Last edited: Oct 6, 2015
7. Oct 7, 2015

Thanks for you reply. Basically, the M represented above by you here is kind of a change of basis matrix such that Mai = bi. I guess the stem I am failing to understand is the one where you take (Mai)j = ([M]A)ji. I tried to derive it and have a major source of confusion because the M that you have is the inverse of the M that I have used in my proof. Please look at it below.

Lets say there is vector v. This v is expressed simply in the standard basis set E (e1,.....,ek,.....,en) consisting of 1s at the nth and 0 at the other positions in the columns. At first I now take a new basis set A (a1,.....,ak,.....,an) and try to express this v simply in the new basis set as vA. I have a n by n matrix called the change of basis matrix, which I will call simply MAE , and the columns of this matrix are nothing but the vectors a1,.....,ak,.....,an, such that:

MAE = [a1,.....,ak,.....,an ]

I can now see that the relation MAEvA=v holds true. One very important part of the fact (or so I think) that this is being done so simply is that all these new basis vectors, the aks, are being expressed as columns with their entries as coefficients of the original eks. Somehow to me this stands out as a very important fact and makes the standard set special. It means that entries of the columns of MAE are the projections of the basis vectors of set A, expressed in the standard set E and not the new set A. So the standard set still hasn't left us completely.

I wanted to get rid of the standard set and come at a completely general idea from any basis to any basis. So I first note that the same can be said about a new basis set B having its own set of basis vectors (b1,.....,bk,.....,bn), its change of basis matrix MBE the corresponding expression of the same old vector as vB in this new basis. Exactly speaking: MBEvB=v.

Let us say we now want the change of basis matrix from A to B such that MBAvB=vA. What should be the constituent elements of MBA?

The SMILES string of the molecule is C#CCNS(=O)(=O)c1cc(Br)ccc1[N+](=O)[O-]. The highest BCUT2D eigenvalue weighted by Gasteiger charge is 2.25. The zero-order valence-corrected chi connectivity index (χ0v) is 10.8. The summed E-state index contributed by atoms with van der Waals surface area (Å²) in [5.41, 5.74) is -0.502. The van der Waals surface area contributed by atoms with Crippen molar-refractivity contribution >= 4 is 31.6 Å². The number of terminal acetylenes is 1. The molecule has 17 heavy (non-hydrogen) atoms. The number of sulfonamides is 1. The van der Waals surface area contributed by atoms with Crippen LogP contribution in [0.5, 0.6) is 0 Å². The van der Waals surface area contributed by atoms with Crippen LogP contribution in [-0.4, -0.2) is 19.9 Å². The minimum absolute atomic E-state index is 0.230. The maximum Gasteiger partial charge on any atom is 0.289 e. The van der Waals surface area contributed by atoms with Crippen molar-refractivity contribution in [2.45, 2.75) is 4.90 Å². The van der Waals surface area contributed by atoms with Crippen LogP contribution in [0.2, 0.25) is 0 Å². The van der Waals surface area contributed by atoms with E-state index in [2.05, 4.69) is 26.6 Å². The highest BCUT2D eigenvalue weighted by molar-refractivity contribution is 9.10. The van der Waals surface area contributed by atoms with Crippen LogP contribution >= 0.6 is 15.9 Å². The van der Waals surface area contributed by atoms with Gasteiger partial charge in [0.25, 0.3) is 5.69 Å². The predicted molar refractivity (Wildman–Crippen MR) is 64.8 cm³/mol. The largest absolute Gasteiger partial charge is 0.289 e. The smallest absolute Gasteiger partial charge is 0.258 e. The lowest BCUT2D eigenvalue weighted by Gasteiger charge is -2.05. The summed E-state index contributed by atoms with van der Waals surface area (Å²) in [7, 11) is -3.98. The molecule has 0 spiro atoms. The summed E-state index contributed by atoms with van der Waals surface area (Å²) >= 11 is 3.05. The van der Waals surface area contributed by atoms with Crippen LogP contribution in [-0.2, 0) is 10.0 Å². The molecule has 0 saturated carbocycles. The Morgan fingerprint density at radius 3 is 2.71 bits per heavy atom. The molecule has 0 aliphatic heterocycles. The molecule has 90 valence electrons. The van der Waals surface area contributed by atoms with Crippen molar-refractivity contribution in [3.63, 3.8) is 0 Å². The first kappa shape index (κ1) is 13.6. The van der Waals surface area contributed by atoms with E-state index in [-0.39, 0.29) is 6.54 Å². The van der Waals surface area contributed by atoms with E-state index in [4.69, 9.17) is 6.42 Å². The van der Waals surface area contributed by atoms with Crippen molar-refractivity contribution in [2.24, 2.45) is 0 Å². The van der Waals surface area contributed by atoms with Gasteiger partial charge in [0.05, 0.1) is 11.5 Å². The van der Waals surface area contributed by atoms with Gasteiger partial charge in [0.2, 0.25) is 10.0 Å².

=> MBAvB=vA
=> MBAMBE-1v=MAE-1v
(...skipping some steps because naturally both MAE and MBE are invertible as they contain linearly independent columns, we'll get)
=> MBA = MAE-1MBE.

This gives us a way to reach the new change of basis matrix from A to B MBA, in terms of the change of basis matrices from the standard basis MBE and MAE. However, does the old interpretation still hold such that we now say the columns of MBA are the basis vectors of B, expressed in terms of the basis vectors of A. I have been able to verify that by taking examples but I guess what you have done is shown it more rigorously using indices. Anyway, once we agree what MBA is, I find it easier to apply these ideas to transformations T:V→W such that TAAvA=wA, and determine a new TBB from a given TAA. Using similar notation as I have described here:

=> TBBvB=wB
=> TBBMBA-1vA=MBA-1wA
=> TBBMBA-1vA=MBA-1TAAvA
=> TBB=MBA-1TAAMBA

I guess that is enough as a proof, but I have assumed several things like the very important fact that V and W have the same dimensions. If that wouldn't be true then the method could still remain the same but the change of basis matrices in V and W would cease to make any sense across the transformation. once cannot have a change of basis matrix from 3 dimensions to 2 dimensions because it isn't the same vector space anymore.

So the last remaining doubt that I have is why is the M that you describe and the MBA that I describe different, They seem to be inverses of each other in the beginning, although when our final conclusions are the same, that is TBB=MBA-1TAAMBA.

8. Oct 7, 2015